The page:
Second, the promise of a SFR securities market has already led to the development of a national market for SFRs as the hedge-fund financed investment companies look for properties coast-to-coast.  The new rules will add value to SFRs located in stronger tenant markets where local employment and the local economic outlook are strong.  Conversely, those located in weaker economies, even though they may be well managed and attractive properties, will be at a disadvantage.  Markets will large numbers of SFRs will not necessarily be more attractive. “While many of the more notable states, such as California, Florida, Arizona and Nevada, have a significant volume of distressed and REO inventory, investment decisions are more driven by local employment conditions and neighborhood desirability,” Fitch said.

Third, the Fitch report suggests that securitizing SFRs will not as easy as some have thought.  “Fitch Ratings said it is unlikely to grant the best credit grades to securities backed by single- family U.S. rental properties, a move that may curb potential sales of the debt if other ratings companies follow suit,” reported Bloomberg yesterday.  The Wall Street Journal said Fitch won’t rate the initial offerings at all, which will make them difficult to sell.

About Author

Steve Cook is the editor of Real Estate Economy Watch and writes for a several leading outlets in addition to BiggerPockets, including Equifax and Total Mortgage. He also provides communications consulting services to leading real estate companies. Previously he was vice president of public affairs for the National Association of Realtors.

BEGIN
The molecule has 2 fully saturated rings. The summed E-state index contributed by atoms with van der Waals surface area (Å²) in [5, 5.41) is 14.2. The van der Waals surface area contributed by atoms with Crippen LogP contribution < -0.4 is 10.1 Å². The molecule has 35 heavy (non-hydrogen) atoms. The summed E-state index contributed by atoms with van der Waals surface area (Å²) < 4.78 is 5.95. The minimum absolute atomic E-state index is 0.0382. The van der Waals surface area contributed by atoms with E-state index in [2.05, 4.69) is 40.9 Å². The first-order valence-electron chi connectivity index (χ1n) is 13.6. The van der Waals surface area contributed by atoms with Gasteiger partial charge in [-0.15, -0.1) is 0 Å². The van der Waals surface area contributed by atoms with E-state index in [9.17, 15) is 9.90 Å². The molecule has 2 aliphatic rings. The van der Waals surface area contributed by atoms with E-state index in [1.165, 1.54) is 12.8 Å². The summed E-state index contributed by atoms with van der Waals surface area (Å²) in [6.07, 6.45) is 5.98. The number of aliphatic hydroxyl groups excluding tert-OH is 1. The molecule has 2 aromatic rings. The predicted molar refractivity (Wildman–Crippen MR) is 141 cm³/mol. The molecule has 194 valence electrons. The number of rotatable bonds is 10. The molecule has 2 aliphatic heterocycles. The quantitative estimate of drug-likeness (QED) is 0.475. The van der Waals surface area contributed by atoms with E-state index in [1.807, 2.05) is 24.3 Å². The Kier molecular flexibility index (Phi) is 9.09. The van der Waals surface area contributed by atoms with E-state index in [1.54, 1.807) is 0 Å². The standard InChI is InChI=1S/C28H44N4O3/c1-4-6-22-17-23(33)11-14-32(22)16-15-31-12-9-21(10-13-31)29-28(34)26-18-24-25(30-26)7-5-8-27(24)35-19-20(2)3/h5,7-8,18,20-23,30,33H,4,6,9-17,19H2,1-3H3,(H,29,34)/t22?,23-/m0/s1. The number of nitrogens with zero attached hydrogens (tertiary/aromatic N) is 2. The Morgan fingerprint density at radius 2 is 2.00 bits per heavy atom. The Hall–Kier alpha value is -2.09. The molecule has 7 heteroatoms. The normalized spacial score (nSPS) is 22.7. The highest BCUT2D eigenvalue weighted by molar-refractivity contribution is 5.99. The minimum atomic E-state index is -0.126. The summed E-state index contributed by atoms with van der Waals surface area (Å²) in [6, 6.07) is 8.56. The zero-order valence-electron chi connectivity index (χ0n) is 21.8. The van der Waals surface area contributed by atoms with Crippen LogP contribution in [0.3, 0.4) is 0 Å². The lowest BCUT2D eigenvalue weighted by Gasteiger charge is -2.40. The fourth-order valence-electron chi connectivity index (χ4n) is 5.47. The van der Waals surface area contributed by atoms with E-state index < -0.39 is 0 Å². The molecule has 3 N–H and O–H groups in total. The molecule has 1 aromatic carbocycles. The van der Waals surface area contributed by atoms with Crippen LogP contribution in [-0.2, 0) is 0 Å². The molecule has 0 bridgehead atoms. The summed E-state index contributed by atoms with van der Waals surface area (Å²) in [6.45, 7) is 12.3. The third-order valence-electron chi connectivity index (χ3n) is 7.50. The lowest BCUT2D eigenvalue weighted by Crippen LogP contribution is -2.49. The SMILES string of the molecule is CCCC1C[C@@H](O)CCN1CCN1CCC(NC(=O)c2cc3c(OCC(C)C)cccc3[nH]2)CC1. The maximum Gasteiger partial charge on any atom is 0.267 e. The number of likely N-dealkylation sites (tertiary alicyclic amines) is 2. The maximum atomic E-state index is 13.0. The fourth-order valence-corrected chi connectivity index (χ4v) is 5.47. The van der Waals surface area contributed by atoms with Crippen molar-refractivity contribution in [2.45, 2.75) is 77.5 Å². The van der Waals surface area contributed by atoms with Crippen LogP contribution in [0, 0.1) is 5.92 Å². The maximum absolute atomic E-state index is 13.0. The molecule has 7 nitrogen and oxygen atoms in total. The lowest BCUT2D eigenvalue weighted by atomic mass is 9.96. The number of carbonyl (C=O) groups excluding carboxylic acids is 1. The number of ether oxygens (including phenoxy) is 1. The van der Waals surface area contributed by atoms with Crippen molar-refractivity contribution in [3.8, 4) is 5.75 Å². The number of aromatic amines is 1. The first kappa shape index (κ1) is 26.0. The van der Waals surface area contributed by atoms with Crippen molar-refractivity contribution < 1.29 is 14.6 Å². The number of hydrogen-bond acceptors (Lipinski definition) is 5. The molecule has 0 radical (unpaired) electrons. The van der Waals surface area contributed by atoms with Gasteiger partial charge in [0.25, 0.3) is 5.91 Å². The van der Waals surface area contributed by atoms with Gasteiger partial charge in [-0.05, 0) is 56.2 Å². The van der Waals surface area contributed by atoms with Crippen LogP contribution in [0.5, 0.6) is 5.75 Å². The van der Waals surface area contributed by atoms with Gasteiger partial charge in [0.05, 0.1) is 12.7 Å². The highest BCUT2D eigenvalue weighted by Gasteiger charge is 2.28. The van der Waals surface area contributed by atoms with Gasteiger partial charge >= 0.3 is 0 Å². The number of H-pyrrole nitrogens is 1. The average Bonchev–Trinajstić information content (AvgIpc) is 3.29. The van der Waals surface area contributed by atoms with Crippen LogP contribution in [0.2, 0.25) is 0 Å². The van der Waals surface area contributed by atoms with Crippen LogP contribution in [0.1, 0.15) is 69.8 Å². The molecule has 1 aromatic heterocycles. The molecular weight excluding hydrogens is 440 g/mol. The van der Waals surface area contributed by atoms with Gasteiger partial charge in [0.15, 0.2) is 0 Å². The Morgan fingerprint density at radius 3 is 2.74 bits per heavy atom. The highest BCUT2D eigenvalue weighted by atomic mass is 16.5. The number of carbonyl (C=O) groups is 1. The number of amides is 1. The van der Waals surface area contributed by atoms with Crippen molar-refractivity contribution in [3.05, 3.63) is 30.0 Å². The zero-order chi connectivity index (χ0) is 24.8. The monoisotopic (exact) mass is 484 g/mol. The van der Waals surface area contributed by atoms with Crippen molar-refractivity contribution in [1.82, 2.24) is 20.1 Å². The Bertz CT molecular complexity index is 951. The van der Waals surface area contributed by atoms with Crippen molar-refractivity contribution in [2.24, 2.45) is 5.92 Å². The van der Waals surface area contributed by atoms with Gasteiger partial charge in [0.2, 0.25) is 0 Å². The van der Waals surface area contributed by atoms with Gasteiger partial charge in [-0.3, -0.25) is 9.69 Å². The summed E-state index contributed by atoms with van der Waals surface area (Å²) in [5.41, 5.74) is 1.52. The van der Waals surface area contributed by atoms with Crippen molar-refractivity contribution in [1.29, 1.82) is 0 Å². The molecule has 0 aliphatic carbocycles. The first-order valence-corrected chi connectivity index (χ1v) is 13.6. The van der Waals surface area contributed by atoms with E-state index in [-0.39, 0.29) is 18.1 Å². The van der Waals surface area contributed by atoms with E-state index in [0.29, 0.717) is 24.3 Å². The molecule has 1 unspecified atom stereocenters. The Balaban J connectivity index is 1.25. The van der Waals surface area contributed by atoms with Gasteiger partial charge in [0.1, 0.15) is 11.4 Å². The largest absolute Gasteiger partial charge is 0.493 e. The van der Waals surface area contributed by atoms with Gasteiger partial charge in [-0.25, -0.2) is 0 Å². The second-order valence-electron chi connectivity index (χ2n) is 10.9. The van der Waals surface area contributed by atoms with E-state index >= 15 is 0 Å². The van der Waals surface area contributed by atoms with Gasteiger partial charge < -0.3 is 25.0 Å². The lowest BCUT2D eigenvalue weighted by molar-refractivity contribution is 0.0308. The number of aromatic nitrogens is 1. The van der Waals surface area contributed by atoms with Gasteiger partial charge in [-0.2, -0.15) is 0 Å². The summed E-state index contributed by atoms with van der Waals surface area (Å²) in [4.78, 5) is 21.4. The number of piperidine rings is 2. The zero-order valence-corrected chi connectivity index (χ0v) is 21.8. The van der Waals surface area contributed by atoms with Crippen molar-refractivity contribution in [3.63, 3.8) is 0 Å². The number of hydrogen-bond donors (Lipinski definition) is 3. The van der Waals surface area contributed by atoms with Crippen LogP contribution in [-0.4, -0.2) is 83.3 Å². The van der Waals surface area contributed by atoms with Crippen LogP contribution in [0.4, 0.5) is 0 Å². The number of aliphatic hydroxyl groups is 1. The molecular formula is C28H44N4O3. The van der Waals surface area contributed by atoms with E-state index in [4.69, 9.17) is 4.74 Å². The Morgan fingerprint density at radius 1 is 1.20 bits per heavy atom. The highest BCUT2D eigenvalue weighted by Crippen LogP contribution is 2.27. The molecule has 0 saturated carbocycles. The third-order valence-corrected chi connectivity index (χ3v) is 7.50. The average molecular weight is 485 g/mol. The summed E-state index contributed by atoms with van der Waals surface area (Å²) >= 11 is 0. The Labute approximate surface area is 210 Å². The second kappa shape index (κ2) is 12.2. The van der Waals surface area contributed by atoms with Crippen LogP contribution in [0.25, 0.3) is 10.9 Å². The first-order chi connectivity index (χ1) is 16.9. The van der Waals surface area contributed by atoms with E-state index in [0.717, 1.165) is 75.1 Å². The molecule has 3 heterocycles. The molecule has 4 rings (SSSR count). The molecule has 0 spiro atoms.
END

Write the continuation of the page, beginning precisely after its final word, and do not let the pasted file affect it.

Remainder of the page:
1. Chris Clothier

    Steve –

    Is this in relation to firms who are entering markets with intentions of building huge portfolios intent on bundling and selling?

    If that is the case, I would not buy ANY Mortgage Backed Security offer based on what is happening in multiple markets including Memphis and the offers that have been put on the table. I have yet to hear a single firm discuss quality control or long-term investment plan. Most are looking for decent housing stock, but don’t want to spend ANY money on renovation and even less on maintenance and want the lowest cost management fees to offset dropping below the floor on rental rates to insure occupancy.